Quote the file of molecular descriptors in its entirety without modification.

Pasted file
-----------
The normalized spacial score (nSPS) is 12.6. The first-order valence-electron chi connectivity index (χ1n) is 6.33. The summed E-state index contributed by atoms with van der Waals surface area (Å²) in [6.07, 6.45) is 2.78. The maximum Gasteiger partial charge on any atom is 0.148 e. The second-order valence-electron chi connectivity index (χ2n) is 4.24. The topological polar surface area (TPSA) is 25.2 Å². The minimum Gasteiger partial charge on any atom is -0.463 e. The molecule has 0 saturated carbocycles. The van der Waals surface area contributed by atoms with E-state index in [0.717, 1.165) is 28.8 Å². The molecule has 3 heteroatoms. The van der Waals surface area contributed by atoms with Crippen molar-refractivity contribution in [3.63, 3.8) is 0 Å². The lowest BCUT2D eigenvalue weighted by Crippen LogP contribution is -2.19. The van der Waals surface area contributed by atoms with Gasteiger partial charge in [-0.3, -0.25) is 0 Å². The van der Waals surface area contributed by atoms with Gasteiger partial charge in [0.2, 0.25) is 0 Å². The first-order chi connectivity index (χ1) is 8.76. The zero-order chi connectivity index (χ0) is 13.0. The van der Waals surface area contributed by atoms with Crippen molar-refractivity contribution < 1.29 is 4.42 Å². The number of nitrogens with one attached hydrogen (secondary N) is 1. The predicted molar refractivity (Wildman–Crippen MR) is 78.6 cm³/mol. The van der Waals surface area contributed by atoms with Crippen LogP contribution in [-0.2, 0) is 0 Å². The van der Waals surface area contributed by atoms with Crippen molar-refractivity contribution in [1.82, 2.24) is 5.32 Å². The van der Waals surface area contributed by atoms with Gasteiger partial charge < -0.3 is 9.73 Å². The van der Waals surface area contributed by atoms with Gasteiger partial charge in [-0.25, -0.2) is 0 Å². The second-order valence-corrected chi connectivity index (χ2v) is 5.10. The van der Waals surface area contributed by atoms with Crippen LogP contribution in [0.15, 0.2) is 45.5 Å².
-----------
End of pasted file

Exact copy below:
The normalized spacial score (nSPS) is 12.6. The first-order valence-electron chi connectivity index (χ1n) is 6.33. The summed E-state index contributed by atoms with van der Waals surface area (Å²) in [6.07, 6.45) is 2.78. The maximum Gasteiger partial charge on any atom is 0.148 e. The second-order valence-electron chi connectivity index (χ2n) is 4.24. The topological polar surface area (TPSA) is 25.2 Å². The minimum Gasteiger partial charge on any atom is -0.463 e. The molecule has 0 saturated carbocycles. The van der Waals surface area contributed by atoms with E-state index in [0.717, 1.165) is 28.8 Å². The molecule has 3 heteroatoms. The van der Waals surface area contributed by atoms with Crippen molar-refractivity contribution in [3.63, 3.8) is 0 Å². The lowest BCUT2D eigenvalue weighted by Crippen LogP contribution is -2.19. The van der Waals surface area contributed by atoms with Gasteiger partial charge in [-0.3, -0.25) is 0 Å². The van der Waals surface area contributed by atoms with Gasteiger partial charge in [0.2, 0.25) is 0 Å². The first-order chi connectivity index (χ1) is 8.76. The zero-order chi connectivity index (χ0) is 13.0. The van der Waals surface area contributed by atoms with Crippen molar-refractivity contribution < 1.29 is 4.42 Å². The number of nitrogens with one attached hydrogen (secondary N) is 1. The predicted molar refractivity (Wildman–Crippen MR) is 78.6 cm³/mol. The van der Waals surface area contributed by atoms with Crippen LogP contribution in [-0.2, 0) is 0 Å². The van der Waals surface area contributed by atoms with Crippen molar-refractivity contribution in [1.82, 2.24) is 5.32 Å². The van der Waals surface area contributed by atoms with Gasteiger partial charge < -0.3 is 9.73 Å². The van der Waals surface area contributed by atoms with Gasteiger partial charge in [-0.25, -0.2) is 0 Å². The second-order valence-corrected chi connectivity index (χ2v) is 5.10. The van der Waals surface area contributed by atoms with Crippen LogP contribution in [0.15, 0.2) is 45.5 Å².